Essayed Lotfy, a frail-looking 46-year-old baker from Cairo, faces difficult choices if he’s to continue making a living in his city which has been besieged by the new coronavirus for the past few weeks. “I’m worried if I stay home, we’ll run out of money and food. But when I go out, I’m always terrified I’ll pass [the virus] on to my eight-year old who has type 1 diabetes,” he says as he sorts his fresh bread at his stall in a mostly-deserted street.
As of 13 April, Egypt had 2,065 confirmed cases of Covid-19, the respiratory illness caused by the new coronavirus. The death toll had reached 159—one of the highest among African countries. The illness is likely to push Egypt’s healthcare and economy to breaking point. One-third of the country’s 100 million inhabitants live on less than US$1.30 a day, and the country’s healthcare system does not serve them well.
But in the wake of the virus another epidemic looms: Egyptians like Lofty are coming under unprecedented mental strain, with little to no support to alleviate their anxiety.
It’s this secondary epidemic that Egyptian entrepreneur and environmentalist Shady Khalil wants to address with Khadraa, a non-profit initiative aimed at taking some of the strain off Egypt’s health system. Khadraa is a Facebook-based platform where ordinary Egyptians can access medical professionals from all disciplines that can advise them on how to protect themselves and their families, and what to do if they feel unwell. That way, people who don’t need to go to overcrowded hospitals won’t have to, says Khalil. “Khadraa is trying to stop what’s happening in Italy, Spain and the United Kingdom from happening here,” he says.
The initiative is a joint effort between Egyptian medical professionals and environmental experts like Khalil. “Before Covid-19 we saw a connection between public health and the environment,” he says. “We instantly thought of setting up an online portal enabling individuals with health concerns to reach out to us.” He says doctors will be able to advise on whether or not somebody is likely to be ill with Covid-19, and whether to stay at home in isolation or seek immediate medical attention if there are underlying health conditions.
Khalil says there are already 150 doctors on board, and that the portal is currently filtering through 1,500 more applications from healthcare professionals who want to join. These range from emergency room doctors to epidemiologists and paediatricians. As a result, the team behind Khadraa will also be able to advise individuals on health conditions other than Covid-19, which can help limit movement and therefore the spread of the virus.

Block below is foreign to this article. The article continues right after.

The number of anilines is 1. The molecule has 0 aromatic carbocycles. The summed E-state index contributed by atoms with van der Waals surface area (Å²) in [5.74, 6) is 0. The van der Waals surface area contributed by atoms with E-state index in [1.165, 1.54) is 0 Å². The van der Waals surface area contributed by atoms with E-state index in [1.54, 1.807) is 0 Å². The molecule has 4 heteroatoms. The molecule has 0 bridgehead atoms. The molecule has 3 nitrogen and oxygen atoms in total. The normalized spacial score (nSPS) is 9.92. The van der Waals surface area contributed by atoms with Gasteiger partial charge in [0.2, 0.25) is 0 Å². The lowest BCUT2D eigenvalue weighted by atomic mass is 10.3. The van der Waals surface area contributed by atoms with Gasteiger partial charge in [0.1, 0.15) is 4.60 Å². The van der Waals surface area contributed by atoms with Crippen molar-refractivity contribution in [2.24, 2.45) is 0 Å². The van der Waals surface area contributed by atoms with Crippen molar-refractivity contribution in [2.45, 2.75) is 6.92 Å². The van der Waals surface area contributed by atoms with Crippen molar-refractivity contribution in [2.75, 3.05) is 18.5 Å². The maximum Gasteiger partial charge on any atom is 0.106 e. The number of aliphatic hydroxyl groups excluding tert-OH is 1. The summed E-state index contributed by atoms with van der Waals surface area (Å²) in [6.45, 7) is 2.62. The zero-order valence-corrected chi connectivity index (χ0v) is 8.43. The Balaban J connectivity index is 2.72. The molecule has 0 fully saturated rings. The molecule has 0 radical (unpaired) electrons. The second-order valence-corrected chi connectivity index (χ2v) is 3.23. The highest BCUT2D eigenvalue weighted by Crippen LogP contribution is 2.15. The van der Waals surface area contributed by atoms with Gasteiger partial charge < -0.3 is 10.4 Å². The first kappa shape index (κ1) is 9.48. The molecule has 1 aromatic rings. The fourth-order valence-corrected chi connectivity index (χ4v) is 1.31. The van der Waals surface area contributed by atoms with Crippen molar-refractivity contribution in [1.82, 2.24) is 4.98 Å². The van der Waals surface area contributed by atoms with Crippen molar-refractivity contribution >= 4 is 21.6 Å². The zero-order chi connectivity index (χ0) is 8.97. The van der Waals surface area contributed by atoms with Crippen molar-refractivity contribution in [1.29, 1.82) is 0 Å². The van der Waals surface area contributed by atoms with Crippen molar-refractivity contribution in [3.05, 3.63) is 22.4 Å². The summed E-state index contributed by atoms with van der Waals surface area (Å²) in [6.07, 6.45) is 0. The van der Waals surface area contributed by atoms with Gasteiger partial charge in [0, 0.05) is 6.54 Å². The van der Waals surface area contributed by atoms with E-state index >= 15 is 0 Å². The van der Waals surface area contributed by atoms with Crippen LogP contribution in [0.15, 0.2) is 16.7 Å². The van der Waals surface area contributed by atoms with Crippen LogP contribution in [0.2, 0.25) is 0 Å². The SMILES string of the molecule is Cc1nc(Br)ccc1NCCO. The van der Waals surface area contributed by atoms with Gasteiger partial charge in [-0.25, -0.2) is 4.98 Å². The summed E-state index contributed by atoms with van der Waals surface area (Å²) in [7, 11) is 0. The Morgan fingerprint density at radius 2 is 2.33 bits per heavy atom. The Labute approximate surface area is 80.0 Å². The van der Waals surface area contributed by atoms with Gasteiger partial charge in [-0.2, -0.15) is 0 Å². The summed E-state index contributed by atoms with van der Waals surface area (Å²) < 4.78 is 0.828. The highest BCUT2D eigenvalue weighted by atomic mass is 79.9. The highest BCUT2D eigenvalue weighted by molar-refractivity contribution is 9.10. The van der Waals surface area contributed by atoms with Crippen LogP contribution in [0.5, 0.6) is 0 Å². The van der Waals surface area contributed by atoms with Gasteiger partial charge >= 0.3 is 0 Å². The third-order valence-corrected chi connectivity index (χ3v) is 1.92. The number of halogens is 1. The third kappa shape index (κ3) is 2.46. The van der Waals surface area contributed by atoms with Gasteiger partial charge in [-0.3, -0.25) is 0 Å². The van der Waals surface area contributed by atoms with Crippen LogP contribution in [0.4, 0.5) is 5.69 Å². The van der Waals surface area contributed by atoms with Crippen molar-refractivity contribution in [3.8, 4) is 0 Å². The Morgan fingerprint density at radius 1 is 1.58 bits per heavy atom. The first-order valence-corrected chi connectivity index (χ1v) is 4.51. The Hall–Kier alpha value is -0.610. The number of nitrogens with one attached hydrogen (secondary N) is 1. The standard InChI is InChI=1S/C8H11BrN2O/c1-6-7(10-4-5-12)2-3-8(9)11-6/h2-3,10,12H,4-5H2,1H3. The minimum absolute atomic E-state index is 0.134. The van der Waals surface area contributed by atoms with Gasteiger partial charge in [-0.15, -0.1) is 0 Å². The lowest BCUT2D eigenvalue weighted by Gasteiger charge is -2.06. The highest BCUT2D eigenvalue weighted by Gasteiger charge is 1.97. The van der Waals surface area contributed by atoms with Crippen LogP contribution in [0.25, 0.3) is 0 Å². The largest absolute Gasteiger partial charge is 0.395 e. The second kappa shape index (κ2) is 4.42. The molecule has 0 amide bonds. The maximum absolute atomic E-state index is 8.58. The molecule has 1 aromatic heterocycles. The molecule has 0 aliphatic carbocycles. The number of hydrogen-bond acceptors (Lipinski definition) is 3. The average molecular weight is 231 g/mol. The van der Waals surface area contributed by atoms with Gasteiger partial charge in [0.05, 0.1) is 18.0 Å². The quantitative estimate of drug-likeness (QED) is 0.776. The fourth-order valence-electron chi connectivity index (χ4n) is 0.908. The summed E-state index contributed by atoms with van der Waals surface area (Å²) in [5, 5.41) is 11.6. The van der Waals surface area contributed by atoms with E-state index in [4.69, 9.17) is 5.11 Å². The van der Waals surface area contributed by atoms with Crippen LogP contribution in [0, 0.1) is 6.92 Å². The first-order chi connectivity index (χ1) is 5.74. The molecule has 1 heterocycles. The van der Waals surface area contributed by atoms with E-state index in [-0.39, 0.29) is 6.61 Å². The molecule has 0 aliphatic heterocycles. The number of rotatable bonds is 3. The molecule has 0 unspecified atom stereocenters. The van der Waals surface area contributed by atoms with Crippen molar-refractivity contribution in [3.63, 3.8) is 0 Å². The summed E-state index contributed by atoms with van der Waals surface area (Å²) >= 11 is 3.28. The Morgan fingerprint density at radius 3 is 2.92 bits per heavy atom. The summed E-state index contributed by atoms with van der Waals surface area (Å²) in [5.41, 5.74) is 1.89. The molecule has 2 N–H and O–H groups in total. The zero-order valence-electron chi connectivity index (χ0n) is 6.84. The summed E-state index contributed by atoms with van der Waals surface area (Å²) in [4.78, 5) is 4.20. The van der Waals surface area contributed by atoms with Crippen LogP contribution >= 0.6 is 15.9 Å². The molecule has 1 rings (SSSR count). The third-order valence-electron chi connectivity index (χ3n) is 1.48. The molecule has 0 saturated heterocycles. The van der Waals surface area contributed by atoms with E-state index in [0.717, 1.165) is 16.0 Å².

Civil society initiatives like Khadraa are needed more now than ever before to cushion the impact of Covid-19 on the fragile health system, says Mohamed Eltantawy, a frontline emergency doctor and assistant lecturer of neurology at Egypt’s Delta University for Science and Technology. He says the country’s health ministry has begun evacuating hospital wards in preparation for a flood of Covid-19 patients. “Some hospitals like Mansoura University Hospital are allocating an entire building for quarantine and gathering donations for additional intensive care beds,” he says.
Khadraa will work as a symptom tracker identifying suspected hotspots in the country. It will help hospitals plan how to distribute their resources based on the need arising from their communities, says Mohamed Shalaby, another co-founder of Khadraa and executive director of the Magrabi Foundation, a non-profit organisation that provides eyecare in the Arab world. “We’re currently working on a disaster planning and crisis management scheme to help hospitals, according to their situation on the ground, to maximize [their] efficiency,” he says.
Shalaby says the platform will also provide psychiatric and psychological help for those who need it—with a focus on individuals who get paid daily and who, if they don’t work, don’t eat. Khadraa will draw on existing mental health services such as Shezlong, an Egyptian online therapy clinic and the first of its kind in the Middle East, which is now offering a number of sessions free to people in need.